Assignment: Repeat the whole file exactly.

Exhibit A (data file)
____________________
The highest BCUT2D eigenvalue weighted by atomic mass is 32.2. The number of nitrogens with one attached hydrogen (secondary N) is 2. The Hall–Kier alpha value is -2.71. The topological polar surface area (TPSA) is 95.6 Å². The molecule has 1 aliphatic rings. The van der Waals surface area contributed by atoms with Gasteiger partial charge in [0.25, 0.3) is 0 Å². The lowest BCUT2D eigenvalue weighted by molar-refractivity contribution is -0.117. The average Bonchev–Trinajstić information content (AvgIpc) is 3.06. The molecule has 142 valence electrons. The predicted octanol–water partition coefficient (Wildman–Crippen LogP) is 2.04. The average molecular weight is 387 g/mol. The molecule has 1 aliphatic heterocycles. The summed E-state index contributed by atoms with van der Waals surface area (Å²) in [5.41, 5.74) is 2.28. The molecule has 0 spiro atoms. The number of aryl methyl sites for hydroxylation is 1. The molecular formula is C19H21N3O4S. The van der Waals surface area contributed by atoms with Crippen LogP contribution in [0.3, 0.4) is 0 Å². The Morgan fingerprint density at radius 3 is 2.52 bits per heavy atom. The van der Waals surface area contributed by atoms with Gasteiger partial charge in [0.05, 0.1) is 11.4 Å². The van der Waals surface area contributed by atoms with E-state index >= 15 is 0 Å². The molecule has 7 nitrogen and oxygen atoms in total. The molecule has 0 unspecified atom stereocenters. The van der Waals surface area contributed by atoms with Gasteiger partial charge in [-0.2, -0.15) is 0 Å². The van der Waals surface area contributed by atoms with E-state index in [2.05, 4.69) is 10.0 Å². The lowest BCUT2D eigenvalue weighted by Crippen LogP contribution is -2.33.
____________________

The highest BCUT2D eigenvalue weighted by atomic mass is 32.2. The number of nitrogens with one attached hydrogen (secondary N) is 2. The Hall–Kier alpha value is -2.71. The topological polar surface area (TPSA) is 95.6 Å². The molecule has 1 aliphatic rings. The van der Waals surface area contributed by atoms with Gasteiger partial charge in [0.25, 0.3) is 0 Å². The lowest BCUT2D eigenvalue weighted by molar-refractivity contribution is -0.117. The average Bonchev–Trinajstić information content (AvgIpc) is 3.06. The molecule has 142 valence electrons. The predicted octanol–water partition coefficient (Wildman–Crippen LogP) is 2.04. The average molecular weight is 387 g/mol. The molecule has 1 aliphatic heterocycles. The summed E-state index contributed by atoms with van der Waals surface area (Å²) in [5.41, 5.74) is 2.28. The molecule has 0 spiro atoms. The number of aryl methyl sites for hydroxylation is 1. The molecular formula is C19H21N3O4S. The van der Waals surface area contributed by atoms with Crippen LogP contribution in [0.3, 0.4) is 0 Å². The Morgan fingerprint density at radius 3 is 2.52 bits per heavy atom. The van der Waals surface area contributed by atoms with Gasteiger partial charge in [0.05, 0.1) is 11.4 Å². The van der Waals surface area contributed by atoms with E-state index >= 15 is 0 Å². The molecule has 7 nitrogen and oxygen atoms in total. The molecule has 0 unspecified atom stereocenters. The van der Waals surface area contributed by atoms with Gasteiger partial charge in [-0.2, -0.15) is 0 Å². The van der Waals surface area contributed by atoms with E-state index in [2.05, 4.69) is 10.0 Å². The lowest BCUT2D eigenvalue weighted by Crippen LogP contribution is -2.33.